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Valve is cracking down on trading card bots and fake games by denying Steam keys

Valve has been making plenty of changes to Steam over the last year or so but it looks like the company is prepared to clamp down even further as this week, it was revealed that soon, Valve will begin denying developer requests for batches of keys to their games. This is all being done in an effort to further fight against ‘fake games’ as well as those looking to abuse the trading card system for profit.

For those who don’t know, Steam games can be bought in two ways. The first way, is buying it directly through Steam, the other, is to obtain a Steam Key, which you can obtain outside of Valve’s platform and then redeem to be part of your library. In order to obtain one of these keys, developers need to first request a batch from Valve, which can then be given away or sold elsewhere.

Now, on the Steam Developer Forum, Valve has begun talking about its policy changes regarding developer requests for batches of keys, stating that Valve will begin to deny batches depending on circumstances.

On the Steam Developer Forum, one of Valve’s employees explained:

“If we are denying keys for normal size batches it's likely because your Steam sales don't reflect a need for as many keys as you're distributing, and you're probably asking for more keys because you're offering cheaper options off Steam and yet we are bearing the costs. So at some point we start deciding that the value you're bringing to Steam isn't worth the cost to us. For example, say you've sold a few thousand copies on Steam but have requested / activated 500K keys, then we are going to take a deeper look at your games, your sales, your costs, etc.”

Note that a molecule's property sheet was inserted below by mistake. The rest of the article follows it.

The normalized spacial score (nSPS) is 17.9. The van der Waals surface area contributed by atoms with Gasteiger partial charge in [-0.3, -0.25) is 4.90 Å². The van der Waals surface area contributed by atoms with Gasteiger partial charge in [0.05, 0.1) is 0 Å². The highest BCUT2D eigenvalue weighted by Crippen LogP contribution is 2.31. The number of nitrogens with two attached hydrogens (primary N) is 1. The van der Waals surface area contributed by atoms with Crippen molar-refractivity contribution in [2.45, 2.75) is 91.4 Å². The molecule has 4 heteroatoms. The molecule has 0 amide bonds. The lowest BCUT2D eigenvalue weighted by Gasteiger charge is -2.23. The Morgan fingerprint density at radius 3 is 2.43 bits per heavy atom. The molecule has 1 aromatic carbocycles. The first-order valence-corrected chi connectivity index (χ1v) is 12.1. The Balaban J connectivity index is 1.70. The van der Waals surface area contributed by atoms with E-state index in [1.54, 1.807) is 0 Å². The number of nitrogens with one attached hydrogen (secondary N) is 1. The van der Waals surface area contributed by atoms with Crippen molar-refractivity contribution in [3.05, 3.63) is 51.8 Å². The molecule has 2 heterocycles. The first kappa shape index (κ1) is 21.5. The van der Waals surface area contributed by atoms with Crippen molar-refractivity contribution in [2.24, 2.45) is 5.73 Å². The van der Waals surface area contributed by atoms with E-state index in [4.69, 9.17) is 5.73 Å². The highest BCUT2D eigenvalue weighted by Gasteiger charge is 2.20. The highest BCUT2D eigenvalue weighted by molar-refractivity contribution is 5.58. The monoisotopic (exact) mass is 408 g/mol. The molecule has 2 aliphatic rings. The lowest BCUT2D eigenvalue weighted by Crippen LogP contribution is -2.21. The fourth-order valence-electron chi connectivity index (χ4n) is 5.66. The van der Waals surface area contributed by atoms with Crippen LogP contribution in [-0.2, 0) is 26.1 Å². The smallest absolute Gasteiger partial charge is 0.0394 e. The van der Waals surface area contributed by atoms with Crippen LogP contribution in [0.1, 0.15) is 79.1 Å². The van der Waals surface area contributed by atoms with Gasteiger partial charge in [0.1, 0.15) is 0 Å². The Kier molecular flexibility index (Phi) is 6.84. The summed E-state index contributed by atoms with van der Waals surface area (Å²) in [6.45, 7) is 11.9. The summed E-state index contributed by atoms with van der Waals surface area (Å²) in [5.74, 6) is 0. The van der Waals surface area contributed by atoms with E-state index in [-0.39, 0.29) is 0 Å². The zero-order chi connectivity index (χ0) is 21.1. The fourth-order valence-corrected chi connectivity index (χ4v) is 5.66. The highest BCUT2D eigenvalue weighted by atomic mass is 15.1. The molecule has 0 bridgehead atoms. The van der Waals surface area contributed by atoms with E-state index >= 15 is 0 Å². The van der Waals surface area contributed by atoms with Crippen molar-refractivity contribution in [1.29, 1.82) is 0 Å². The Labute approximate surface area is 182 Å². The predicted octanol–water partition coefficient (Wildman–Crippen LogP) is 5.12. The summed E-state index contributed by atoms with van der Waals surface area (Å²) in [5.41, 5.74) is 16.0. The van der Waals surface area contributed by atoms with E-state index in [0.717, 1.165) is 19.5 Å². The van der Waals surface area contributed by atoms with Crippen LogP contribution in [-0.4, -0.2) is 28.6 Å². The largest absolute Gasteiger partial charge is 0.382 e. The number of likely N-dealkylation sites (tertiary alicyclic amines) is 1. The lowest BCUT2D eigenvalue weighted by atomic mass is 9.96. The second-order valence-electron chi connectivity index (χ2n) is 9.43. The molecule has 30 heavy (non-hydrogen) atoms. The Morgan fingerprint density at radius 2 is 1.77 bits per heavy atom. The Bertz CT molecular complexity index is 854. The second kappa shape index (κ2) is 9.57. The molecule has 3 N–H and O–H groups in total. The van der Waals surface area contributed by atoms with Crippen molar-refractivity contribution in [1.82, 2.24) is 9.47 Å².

This essentially means that if your game isn’t selling particularly well on Steam, or if just a small number of accounts have activated your game, then requests for massive batches of keys will be denied. For instance, if you sold 1000 copies of a game through Steam, but wanted Valve to send you a batch of 500,000 Steam keys to take elsewhere, then that would be a problem.

In a further statement given to Gamasutra, the situation is explained a bit better, with a Valve rep saying that these policies are there in part to protect against abuse of Valve’s systems. For instance, Valve is currently trying to tackle the issue of ‘fake games’ and trading card farming on Steam:

“There are still a lot of games and game-shaped objects using Steam keys as a way to manipulate our systems. As a result, we're trying to look more closely at extreme examples of products on Steam that don't seem to be providing actual value as playable games – for instance, when a game has sold 100 units, has mostly negative reviews, but requests 500,000 Steam keys. We're not interested in supporting trading card farming or bot networks at the expense of being able to provide value and service for players.”

With that said, Valve still says that it is “completely OK” for developers to sell their games on other marketplaces using Steam keys. Bundles and discounts can also be run on other stores without running the risk of Valve refusing to hand over keys. However, the company also stressed that it is “not OK to negatively impact” customers by manipulating Steam features.

KitGuru Says: At first glance, the idea of Valve rejecting keys from game developers seems odd but after seeing the company’s full explanation, it makes perfect sense. This isn’t about combatting keysellers. Instead, it’s about stopping those releasing poor games on Steam, requesting hundreds of thousands of keys and then setting up bot accounts with those keys to farm trading cards and turn a profit.

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